Shells

Discussion in 'California Flyway Forum' started by Nocalhonker, Sep 19, 2017.

  1. blackdog58

    blackdog58 Elite Refuge Member

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    Back when steel first came out, and factory loads were horrible, I reloaded a 1oz 1400fps shell using sr4756. A really good load that probably converted a least 10 guys to reloading. That was a bad time, factory load wise. I have a favorite load that I've shot consistently for the last 6-7 years. I'll try something at times, more curiosity then anything. But I know what works with me. Kent makes a fine load.
     
  2. Nocalhonker

    Nocalhonker Elite Refuge Member

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    I remember those days a few years after steel came out I started reloading a 23/4" 1oz load of 2's at 1475 fps. I was guiding and shooting clean up seemed like everyday someone would ask what the heck I was shoot.
     
  3. craig wilson

    craig wilson Elite Refuge Member

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    Alright, you guy's are gonna screw me up. I'm sticking with what I've been doing.......LOL
     
  4. Refugeguy

    Refugeguy Senior Refuge Member

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    Some serious thoughts on this stuff . 3-4 cases a yr of fed premiums work fine . Pattern good on birds on the water . BBs and 2s. Old lady shoots blue box fed 3s 2 cases a yr. kills more than half my friends. I keep
    It simple
     
  5. Big Daddy Gaddy

    Big Daddy Gaddy Elite Refuge Member

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    That should be at least 600 birds a year for the two of you. That's a lot of days hunting.
     
  6. Refugeguy

    Refugeguy Senior Refuge Member

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    Little under that . Can't kill em from the couch rite . Throw in 4 shooting kids ! Lots of duck jerky
     
  7. sisqsprig

    sisqsprig Senior Refuge Member

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    I was with this until he gets to the part about shot deformation. That may have been true with lead but it's not true of steel. Steel will not deform noticeably under normal velocities, hence one of the reasons it patterns tighter (then lead) to begin with. Then he really lost me when he said a slow load will catch up to a fast load at 40-50 yds. No law in earthly physics will allow for a slow load to overtake a faster load (shot size being equal). In actuality the greater the distance the farther ahead the fast load will be.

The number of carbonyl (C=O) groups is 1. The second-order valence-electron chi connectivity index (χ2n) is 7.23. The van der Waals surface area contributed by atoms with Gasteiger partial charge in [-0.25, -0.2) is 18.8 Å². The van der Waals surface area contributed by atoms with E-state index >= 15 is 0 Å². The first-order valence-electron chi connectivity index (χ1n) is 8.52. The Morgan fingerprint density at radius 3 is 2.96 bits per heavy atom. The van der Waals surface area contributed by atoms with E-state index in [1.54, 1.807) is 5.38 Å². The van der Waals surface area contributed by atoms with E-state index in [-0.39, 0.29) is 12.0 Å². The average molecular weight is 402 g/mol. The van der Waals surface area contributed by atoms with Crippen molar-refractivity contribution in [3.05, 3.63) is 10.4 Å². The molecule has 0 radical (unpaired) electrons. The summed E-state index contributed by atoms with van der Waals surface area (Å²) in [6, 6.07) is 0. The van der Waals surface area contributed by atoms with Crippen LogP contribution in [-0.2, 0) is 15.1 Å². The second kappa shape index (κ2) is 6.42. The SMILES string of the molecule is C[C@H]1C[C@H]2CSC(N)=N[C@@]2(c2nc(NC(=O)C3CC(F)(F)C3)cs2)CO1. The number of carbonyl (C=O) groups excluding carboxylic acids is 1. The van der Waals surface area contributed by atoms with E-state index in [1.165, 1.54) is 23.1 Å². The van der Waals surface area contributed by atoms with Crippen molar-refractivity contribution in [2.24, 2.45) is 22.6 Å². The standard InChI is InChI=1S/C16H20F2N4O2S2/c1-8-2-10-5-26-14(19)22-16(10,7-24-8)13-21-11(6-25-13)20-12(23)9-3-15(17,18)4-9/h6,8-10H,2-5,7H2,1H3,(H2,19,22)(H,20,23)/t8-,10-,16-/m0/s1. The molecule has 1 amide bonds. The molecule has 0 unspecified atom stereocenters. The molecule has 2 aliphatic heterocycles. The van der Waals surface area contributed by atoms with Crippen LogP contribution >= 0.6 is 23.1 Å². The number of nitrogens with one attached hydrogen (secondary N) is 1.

8. Calikev

    Calikev Elite Refuge Member

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    He didn't say it would overtake the load. He said it would catch up with the load. That is entirely different. Many top shooters would agree there is very little benefit to exceeding 1350 fps with steel shot. You might see a cut down in your lead at shorter distances but in both cases between a 1350 fps load and 1600 fps load you have enough energy at those distances to dispatch birds cleanly. The longer downrange effect is negotiable as the faster load has slowed down to that point so there is really no additional benefit except that extra recoil you are taking on to accommodate that load.

    Here's Tom Rosters opinion:

    This is not true of balls. If two balls of the same shape and mass are started with one ball having a 150 fps greater instrumental velocity over the other ball, unfortunately at 40 yards, for example, the 150 fps initially faster ball will have shed the majority of the 150 fps velocity and momentum muzzle differential advantage over the slower ball.

    Why is this true? The answer is that with balls the greater the velocity at which a ball is initially launched, the greater the rate at which it loses velocity. This is due to the poor aerodynamic shape of balls. The net effect of increasing the initial launch velocity of balls is that greater air resistance is created ahead of them. They are forced, therefore, to slow down more rapidly than balls launched at slower initial velocities. Since shotshell pellets are largely ball-shaped, this inescapable law of physics hugely inhibits the value of high velocity for shotshell loads.

    If you doubt this irrefutable law of physics, simply consult any downrange ballistics table for any shot type – lead, steel, bismuth, whatever. You will see that any increase in velocity and retained energy which exists at the muzzle between a faster launched ball versus a slower one degenerates exponentially over distance. For example, at 60 yards the majority of the differential enjoyed by the faster-launched ball at the muzzle will be virtually gone.